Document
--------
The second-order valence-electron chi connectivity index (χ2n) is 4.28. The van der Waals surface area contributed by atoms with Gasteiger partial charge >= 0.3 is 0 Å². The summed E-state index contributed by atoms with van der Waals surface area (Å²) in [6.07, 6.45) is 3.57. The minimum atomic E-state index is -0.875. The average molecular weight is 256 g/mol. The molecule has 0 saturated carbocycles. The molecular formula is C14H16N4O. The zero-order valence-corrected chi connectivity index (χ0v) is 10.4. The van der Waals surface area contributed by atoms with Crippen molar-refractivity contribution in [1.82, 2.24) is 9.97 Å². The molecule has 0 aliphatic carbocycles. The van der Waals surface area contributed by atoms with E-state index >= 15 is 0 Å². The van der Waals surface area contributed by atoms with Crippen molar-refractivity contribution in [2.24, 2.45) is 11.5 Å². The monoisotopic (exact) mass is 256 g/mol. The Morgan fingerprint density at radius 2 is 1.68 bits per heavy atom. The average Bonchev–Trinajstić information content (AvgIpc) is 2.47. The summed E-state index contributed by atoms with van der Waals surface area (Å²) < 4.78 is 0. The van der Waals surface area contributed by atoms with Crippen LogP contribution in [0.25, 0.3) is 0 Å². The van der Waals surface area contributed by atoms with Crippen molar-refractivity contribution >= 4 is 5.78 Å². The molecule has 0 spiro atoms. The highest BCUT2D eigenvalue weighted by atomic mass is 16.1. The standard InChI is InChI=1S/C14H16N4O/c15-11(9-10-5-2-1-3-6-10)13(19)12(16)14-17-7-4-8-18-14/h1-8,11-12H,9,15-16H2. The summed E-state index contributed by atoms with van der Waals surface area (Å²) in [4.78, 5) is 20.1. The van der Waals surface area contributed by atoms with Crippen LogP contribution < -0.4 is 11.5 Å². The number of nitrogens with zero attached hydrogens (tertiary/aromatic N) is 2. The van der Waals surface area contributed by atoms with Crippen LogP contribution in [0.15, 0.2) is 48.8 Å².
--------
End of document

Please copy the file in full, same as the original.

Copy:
The second-order valence-electron chi connectivity index (χ2n) is 4.28. The van der Waals surface area contributed by atoms with Gasteiger partial charge >= 0.3 is 0 Å². The summed E-state index contributed by atoms with van der Waals surface area (Å²) in [6.07, 6.45) is 3.57. The minimum atomic E-state index is -0.875. The average molecular weight is 256 g/mol. The molecule has 0 saturated carbocycles. The molecular formula is C14H16N4O. The zero-order valence-corrected chi connectivity index (χ0v) is 10.4. The van der Waals surface area contributed by atoms with Crippen molar-refractivity contribution in [1.82, 2.24) is 9.97 Å². The molecule has 0 aliphatic carbocycles. The van der Waals surface area contributed by atoms with E-state index >= 15 is 0 Å². The van der Waals surface area contributed by atoms with Crippen molar-refractivity contribution in [2.24, 2.45) is 11.5 Å². The monoisotopic (exact) mass is 256 g/mol. The Morgan fingerprint density at radius 2 is 1.68 bits per heavy atom. The average Bonchev–Trinajstić information content (AvgIpc) is 2.47. The summed E-state index contributed by atoms with van der Waals surface area (Å²) < 4.78 is 0. The van der Waals surface area contributed by atoms with Crippen LogP contribution in [0.25, 0.3) is 0 Å². The van der Waals surface area contributed by atoms with Crippen molar-refractivity contribution >= 4 is 5.78 Å². The molecule has 0 spiro atoms. The highest BCUT2D eigenvalue weighted by atomic mass is 16.1. The standard InChI is InChI=1S/C14H16N4O/c15-11(9-10-5-2-1-3-6-10)13(19)12(16)14-17-7-4-8-18-14/h1-8,11-12H,9,15-16H2. The summed E-state index contributed by atoms with van der Waals surface area (Å²) in [4.78, 5) is 20.1. The van der Waals surface area contributed by atoms with Crippen LogP contribution < -0.4 is 11.5 Å². The number of nitrogens with zero attached hydrogens (tertiary/aromatic N) is 2. The van der Waals surface area contributed by atoms with Crippen LogP contribution in [0.15, 0.2) is 48.8 Å².